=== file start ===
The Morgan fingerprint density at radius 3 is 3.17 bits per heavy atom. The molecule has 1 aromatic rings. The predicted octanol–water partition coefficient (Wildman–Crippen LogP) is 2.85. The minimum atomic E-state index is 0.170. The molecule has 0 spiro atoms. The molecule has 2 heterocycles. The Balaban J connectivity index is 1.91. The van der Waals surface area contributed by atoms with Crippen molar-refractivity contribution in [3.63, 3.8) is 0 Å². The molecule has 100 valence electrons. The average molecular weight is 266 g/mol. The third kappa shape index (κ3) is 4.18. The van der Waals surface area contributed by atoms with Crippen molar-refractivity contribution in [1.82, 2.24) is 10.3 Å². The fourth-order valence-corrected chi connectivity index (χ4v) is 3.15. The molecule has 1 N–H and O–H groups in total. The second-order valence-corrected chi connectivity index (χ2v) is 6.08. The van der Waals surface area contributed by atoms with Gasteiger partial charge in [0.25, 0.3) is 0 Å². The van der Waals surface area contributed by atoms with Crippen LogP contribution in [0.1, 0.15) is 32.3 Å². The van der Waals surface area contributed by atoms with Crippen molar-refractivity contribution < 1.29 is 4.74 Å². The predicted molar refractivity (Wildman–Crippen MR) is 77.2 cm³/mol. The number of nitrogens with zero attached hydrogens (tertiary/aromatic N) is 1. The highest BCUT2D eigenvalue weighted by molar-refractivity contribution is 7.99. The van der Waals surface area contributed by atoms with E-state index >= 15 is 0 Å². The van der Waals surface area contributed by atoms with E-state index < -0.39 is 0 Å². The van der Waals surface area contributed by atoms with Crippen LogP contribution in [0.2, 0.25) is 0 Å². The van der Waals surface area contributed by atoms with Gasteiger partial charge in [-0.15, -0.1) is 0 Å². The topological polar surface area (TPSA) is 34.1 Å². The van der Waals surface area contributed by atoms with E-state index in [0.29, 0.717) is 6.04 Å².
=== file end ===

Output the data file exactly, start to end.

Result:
The Morgan fingerprint density at radius 3 is 3.17 bits per heavy atom. The molecule has 1 aromatic rings. The predicted octanol–water partition coefficient (Wildman–Crippen LogP) is 2.85. The minimum atomic E-state index is 0.170. The molecule has 0 spiro atoms. The molecule has 2 heterocycles. The Balaban J connectivity index is 1.91. The van der Waals surface area contributed by atoms with Crippen molar-refractivity contribution in [3.63, 3.8) is 0 Å². The molecule has 100 valence electrons. The average molecular weight is 266 g/mol. The third kappa shape index (κ3) is 4.18. The van der Waals surface area contributed by atoms with Crippen molar-refractivity contribution in [1.82, 2.24) is 10.3 Å². The fourth-order valence-corrected chi connectivity index (χ4v) is 3.15. The molecule has 1 N–H and O–H groups in total. The second-order valence-corrected chi connectivity index (χ2v) is 6.08. The van der Waals surface area contributed by atoms with Gasteiger partial charge in [0.25, 0.3) is 0 Å². The van der Waals surface area contributed by atoms with Crippen LogP contribution in [0.1, 0.15) is 32.3 Å². The van der Waals surface area contributed by atoms with Crippen molar-refractivity contribution < 1.29 is 4.74 Å². The predicted molar refractivity (Wildman–Crippen MR) is 77.2 cm³/mol. The number of nitrogens with zero attached hydrogens (tertiary/aromatic N) is 1. The highest BCUT2D eigenvalue weighted by molar-refractivity contribution is 7.99. The van der Waals surface area contributed by atoms with E-state index >= 15 is 0 Å². The van der Waals surface area contributed by atoms with E-state index < -0.39 is 0 Å². The van der Waals surface area contributed by atoms with Crippen LogP contribution in [0.2, 0.25) is 0 Å². The van der Waals surface area contributed by atoms with Gasteiger partial charge in [-0.15, -0.1) is 0 Å². The topological polar surface area (TPSA) is 34.1 Å². The van der Waals surface area contributed by atoms with E-state index in [0.29, 0.717) is 6.04 Å².